MLx Home | Contents | MLx menu | MLx buttons | Widgets | Index | What's New | Multivariate Button
These sets of images are small (64x64) quantitated (JEOL) electron probe maps of ceramic superconductor precursor material. The material has several distinct phases which are seen in the maps, and more clearly seen in color overlays and scatter diagrams.
The lines on top of the list are output of the image load ing function listing the images. The list of images has the
Selecting all of the images in the dialog (upon invoking the limits command) and then clicking on the Monitor Window (and perhaps scrolling it) gives this printout.
Note that the printout is in a text window, and could have been cut and pasted to this HTML file as text rather than as an image, but I wished to show exactly what the printout looks like.
Note, for later processing, that all of the images go to zero somewhere, and that all of them have values greater than 255, so that they must be scaled to be displayed.
The file names are printed in this list just as they are in the dimensions list above.
Viewing the Images
Here are a couple of convenient ways to view the images. The small version keeps the original size, the large one, for larger screens, zooms the images.
Immediately after tiling, none of the images is in front, so all of the title bars are white.
|If the images above are clicked on, left to right, in turn and then tiled again, their order is reversed. They are tiled in 'reverse' click order, ie. last clicked first, as this image is in front.|
|Note that the images are not large enough to read the entire titles, but enough is visible to identify each image.|
Color Overlay (also see Kowala example)
Although the regions of different phases (compositions) can be determined by examining the images separately, RGB color overlays make the regions stand out at a glance (Bright 1990, 1991)
The upper left part of the Multivariate Buttons window will then look like this. The image names replace the original button names.
The RGB overlay requires three gray level images of the same dimensions (but not necessarily of the same pixel type or intensity range. The overlay is made from the scaled images, which are always unsigned 8-bit images.) After selecting one image, only those images of the same size as the other two will be presented for selection.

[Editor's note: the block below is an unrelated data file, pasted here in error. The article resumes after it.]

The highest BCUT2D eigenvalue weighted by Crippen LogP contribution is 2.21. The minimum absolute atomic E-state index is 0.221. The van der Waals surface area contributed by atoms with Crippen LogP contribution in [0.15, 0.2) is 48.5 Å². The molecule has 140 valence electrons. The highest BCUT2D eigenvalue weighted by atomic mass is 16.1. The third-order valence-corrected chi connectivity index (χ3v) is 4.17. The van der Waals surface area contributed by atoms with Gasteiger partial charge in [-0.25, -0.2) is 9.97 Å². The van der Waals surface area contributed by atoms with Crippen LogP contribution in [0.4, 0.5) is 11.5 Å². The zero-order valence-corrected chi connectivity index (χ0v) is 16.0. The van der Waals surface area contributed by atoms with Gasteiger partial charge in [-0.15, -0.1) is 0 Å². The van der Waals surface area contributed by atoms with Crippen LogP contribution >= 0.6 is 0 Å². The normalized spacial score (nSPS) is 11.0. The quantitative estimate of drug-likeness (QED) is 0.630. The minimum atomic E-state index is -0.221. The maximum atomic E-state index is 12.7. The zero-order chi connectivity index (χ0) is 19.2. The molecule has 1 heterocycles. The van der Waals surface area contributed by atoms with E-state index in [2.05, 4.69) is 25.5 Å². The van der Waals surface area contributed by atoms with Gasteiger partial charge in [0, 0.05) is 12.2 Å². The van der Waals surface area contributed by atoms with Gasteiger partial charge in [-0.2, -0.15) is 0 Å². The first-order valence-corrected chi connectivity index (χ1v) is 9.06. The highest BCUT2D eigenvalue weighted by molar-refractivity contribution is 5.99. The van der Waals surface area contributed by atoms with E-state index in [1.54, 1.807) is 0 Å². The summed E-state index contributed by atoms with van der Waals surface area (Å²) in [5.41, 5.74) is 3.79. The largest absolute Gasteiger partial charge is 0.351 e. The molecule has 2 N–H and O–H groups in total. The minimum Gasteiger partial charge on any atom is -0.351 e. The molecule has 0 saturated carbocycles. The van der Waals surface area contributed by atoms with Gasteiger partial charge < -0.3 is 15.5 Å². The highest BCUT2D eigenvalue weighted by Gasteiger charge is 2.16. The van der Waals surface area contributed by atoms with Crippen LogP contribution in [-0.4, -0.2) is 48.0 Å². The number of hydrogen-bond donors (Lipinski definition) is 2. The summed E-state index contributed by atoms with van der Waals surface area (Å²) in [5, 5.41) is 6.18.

This overlay was zoomed by x1.5 using the zoom menu in order to make it the same size as the others.
There appear to be four phases present.
Another way to see how many phases there are, and quantify them as well, is to use scatter diagrams (see introduction). Using the three images already selected for the color overlay (also see Kowala example)
To see what regions of the images correspond to the features of this scatter diagram, see traceback 1.
The traceback command makes a color labeled image (a traceback map) corresponding to the original images. The color for any pixel is the (automatically assigned) color of the parallelogram shaped region that encloses the corresponding point in the scatter diagram.
Note: when making the parallelograms, you may drag off the image. That is ok. Regions outside the image are ignored.
After closing the pink info line, the traceback mask (zoomed here) will appear.
Note how the regions (but of course not the colors) roughly correspond to the pastel colored regions in the color overlay.
|This is a 'palette' window. It labels the colors of the parallelograms in the scatter diagram and the colored regions in the mask. Option-clicking a color or a label allows you to change it.|
Traceback for the three-dimensional scatter diagrams is identical to that of the two dimensional diagrams. Regions are selected by 'mousing' parallelograms. The selected points appear inside the parallelogram -- physically, they are in a parallelopiped seen end-on. I have not implemented graphics to show side views of the selection region by rotating the scatter diagram. Once the diagram is rotated, the selection regions are not valid.
Try different views of the 3-D scatter diagram to make sure that unwanted bins are not selected because they are along the line of sight of desired bins.
The data were taken by Ryna B. Marinenko, NIST, Gaithersburg, Md. and by Slavko Bernik, currently at the Jozef Stefan Institute, Ljubljana, Slovenia. (see references by Marinenko and Bernik)
The pixel values are weight percent x 100 (the images are 16 bit integers), except for the total map which is percent x 10.
Sets 1 and 2 - mixed phases .Set 3 - appears to have only one phase - the desired superconducting phase, The broadening of the ratio of (Bi+Pb)/(Sr+Ca) is probably due to self shielding in the e-probe.
D. S. Bright, R. B. Marinenko, S. Bernik "Identification of Multiphase Systems Using Compositional X-ray Maps", pp. 203-4 in MICROBEAM ANALYSIS, Proceedings of the 28th Annual MAS Meeting, John J. Friel ed., VCH NY, NY. 1994
Marinenko, R.B., Bright, D.S. and Bernik, S. (1996) "Multiphase Analysis of Bi-Sr-Ca-Cu-O High Tc Superconductors with X-Ray Compositional Mapping", SCANNING (18): 395-400
D.S.Bright (1990),"SOFTWARE TOOLS FOR EXAMINATION OF MICROANALYTICAL IMAGES", Microbeam Analysis 1990:73-78.
Bright, D.S. and Newbury, D.E. (1991) "Concentration Histogram Imaging", Analytical Chemistry 63(4):243A-250A, (Feb. 15) 1991